• When will you start advertising? You might consider advertising three to four weeks before publication, or during gifting periods or relevant seasonal events.

Getting ready to advertise

There are a few things to prepare before you can learn to build ad campaigns. This section will cover how to register and make sure your account is ready.

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Chapter 2

Registering to advertise

To register, simply visit and click the “Register” button in the top right corner. Select the country where you want to advertise, and select either “I have an Author Central account” or “I have a Kindle Direct Publishing (KDP) account.”

Once you’ve registered, you can sign in to the advertising console, where you will create and manage your ads.

When you have campaigns running, we recommend signing in to the advertising console around twice a week. Make sure to check your notifications and our recommendations to enhance your campaigns—when you sign in to the ads console, click the bell icon in the top right corner.

Requirements for using sponsored ads

  • The titles you advertise must be available in the country where you’re advertising.
  • Ads must meet the creative requirements in the Amazon Ads guidelines and acceptance policies.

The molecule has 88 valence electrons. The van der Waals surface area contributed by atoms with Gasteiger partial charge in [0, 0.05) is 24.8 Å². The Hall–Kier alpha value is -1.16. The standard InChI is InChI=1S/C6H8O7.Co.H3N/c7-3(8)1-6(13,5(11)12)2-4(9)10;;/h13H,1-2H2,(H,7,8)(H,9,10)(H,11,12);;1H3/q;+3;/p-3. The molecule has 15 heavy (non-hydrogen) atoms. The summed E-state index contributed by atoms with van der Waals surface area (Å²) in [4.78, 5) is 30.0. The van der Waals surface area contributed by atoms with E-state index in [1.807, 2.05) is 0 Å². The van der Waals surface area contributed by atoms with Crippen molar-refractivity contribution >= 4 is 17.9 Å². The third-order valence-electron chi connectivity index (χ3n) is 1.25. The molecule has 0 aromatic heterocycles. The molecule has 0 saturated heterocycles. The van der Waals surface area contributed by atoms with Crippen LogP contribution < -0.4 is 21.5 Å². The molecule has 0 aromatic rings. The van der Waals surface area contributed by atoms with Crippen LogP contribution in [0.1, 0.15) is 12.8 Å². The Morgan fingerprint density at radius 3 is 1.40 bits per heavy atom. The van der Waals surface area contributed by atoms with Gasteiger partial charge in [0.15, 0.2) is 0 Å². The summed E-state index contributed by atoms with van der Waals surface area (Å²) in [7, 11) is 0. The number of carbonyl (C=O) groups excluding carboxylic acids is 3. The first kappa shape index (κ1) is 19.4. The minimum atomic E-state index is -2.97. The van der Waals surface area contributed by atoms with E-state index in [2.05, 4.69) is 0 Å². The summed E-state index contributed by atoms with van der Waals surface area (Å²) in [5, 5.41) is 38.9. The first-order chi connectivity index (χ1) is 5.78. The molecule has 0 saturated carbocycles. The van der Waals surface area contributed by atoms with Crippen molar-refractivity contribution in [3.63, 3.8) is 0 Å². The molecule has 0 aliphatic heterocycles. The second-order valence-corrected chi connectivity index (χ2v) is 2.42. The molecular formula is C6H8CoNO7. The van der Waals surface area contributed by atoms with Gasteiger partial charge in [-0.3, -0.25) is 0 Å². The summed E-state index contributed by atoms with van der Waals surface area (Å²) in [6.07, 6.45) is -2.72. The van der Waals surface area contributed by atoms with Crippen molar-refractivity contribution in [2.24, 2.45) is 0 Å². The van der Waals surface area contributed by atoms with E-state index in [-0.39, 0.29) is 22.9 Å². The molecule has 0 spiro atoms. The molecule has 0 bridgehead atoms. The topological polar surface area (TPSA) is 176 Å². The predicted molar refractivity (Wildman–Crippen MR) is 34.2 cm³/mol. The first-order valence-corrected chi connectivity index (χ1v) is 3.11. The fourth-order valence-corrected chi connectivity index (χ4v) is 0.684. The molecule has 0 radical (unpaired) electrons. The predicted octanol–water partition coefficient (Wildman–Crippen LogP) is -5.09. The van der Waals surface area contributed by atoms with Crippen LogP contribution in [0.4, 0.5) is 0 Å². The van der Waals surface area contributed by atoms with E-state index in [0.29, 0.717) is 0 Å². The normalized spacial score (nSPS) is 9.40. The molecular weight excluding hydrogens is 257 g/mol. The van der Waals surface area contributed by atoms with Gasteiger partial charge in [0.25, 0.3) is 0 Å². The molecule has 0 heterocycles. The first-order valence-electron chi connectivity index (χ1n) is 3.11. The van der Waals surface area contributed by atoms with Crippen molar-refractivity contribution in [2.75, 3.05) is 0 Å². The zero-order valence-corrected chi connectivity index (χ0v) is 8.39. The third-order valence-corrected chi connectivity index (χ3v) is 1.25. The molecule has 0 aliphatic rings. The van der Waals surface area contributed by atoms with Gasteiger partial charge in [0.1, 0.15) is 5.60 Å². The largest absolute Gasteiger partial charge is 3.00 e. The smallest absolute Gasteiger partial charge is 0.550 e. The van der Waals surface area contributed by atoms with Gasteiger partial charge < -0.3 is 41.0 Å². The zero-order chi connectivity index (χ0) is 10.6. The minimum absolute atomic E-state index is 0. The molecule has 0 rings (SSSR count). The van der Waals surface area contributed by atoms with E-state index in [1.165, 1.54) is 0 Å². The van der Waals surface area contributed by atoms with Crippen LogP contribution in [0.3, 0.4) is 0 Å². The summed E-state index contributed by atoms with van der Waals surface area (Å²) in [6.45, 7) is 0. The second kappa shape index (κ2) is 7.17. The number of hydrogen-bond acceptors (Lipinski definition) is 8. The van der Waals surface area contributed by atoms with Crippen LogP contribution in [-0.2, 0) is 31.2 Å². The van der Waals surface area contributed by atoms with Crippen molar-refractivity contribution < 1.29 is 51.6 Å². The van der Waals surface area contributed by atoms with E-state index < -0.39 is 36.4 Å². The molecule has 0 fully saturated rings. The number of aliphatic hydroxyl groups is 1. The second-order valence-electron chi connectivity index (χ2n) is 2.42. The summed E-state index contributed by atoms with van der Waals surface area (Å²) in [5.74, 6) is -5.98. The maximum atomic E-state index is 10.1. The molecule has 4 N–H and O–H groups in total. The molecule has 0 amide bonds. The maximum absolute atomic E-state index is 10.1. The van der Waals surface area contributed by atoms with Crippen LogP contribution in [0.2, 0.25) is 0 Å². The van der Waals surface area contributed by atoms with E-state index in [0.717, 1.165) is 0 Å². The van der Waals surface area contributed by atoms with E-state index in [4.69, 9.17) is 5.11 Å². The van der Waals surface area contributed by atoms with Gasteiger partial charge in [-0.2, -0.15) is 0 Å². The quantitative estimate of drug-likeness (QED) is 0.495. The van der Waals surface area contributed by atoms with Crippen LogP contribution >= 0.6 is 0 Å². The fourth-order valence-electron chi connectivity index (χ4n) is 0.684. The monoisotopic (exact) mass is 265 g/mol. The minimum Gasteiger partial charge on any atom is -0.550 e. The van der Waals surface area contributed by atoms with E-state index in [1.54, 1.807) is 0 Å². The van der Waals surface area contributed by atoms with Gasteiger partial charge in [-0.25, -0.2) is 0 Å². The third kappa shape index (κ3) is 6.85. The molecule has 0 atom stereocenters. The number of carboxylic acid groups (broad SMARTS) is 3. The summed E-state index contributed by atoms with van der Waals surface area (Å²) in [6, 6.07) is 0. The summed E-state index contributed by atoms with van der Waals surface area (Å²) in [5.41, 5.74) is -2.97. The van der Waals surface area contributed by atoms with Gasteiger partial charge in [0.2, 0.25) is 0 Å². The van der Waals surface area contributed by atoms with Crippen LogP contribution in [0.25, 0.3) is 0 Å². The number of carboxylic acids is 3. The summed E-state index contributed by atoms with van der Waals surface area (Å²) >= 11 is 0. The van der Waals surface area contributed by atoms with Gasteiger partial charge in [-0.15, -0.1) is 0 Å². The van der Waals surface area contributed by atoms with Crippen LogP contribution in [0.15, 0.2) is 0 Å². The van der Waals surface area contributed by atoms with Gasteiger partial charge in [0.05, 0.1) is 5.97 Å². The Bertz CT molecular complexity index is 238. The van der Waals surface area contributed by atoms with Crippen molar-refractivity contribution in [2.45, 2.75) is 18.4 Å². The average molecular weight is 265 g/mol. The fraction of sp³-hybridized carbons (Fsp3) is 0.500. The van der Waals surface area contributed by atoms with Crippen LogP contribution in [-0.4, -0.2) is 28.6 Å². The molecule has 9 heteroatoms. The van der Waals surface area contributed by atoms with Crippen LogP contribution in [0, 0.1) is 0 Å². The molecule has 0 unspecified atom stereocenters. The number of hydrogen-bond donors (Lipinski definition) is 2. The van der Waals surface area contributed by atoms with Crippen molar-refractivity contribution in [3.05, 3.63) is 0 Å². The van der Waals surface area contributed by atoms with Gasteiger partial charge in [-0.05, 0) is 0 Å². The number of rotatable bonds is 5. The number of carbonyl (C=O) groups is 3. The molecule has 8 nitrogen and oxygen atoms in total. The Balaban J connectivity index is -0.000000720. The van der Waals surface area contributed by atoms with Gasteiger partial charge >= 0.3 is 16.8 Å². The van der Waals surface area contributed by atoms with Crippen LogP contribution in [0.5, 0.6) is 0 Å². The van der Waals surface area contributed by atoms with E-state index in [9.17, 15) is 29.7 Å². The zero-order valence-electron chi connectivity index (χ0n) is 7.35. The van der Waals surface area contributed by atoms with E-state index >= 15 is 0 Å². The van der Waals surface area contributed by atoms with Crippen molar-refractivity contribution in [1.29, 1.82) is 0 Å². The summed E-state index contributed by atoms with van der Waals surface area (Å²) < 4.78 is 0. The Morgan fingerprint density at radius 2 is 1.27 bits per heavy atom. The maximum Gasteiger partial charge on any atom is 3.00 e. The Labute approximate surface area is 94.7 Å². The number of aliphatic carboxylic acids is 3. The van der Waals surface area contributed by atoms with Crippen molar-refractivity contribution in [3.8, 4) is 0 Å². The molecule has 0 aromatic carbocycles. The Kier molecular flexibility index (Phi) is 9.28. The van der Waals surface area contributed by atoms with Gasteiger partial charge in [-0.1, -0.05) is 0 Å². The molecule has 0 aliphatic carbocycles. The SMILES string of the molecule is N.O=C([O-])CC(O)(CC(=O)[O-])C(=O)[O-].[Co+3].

• Titles must meet the ad policy for books.
  • The books you want to advertise must have been added in Author Central. For KDP authors, you can use your KDP credentials to sign into Author Central.
  • You’ll need a credit or debit card added to your account to pay for advertising fees.

What to do now

Ready to create a Sponsored Products campaign? Log in to your account and click the ‘Create campaign’ button. Choose Sponsored Products and set up your campaign.

  • Register to advertise
  • Learn how to sign in
  • Add your books in Author Central
  • Add a credit or debit card to your advertising account

An introduction to targeting

Before we show you how to launch a campaign in the advertising console, we’re going to cover the basics, starting with targeting.

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Chapter 3: Part 1

Here are the definitions you should know

Targeting: How you define the context in which you want your ads to appear. Remember, Sponsored Products ads can appear in search or on product pages.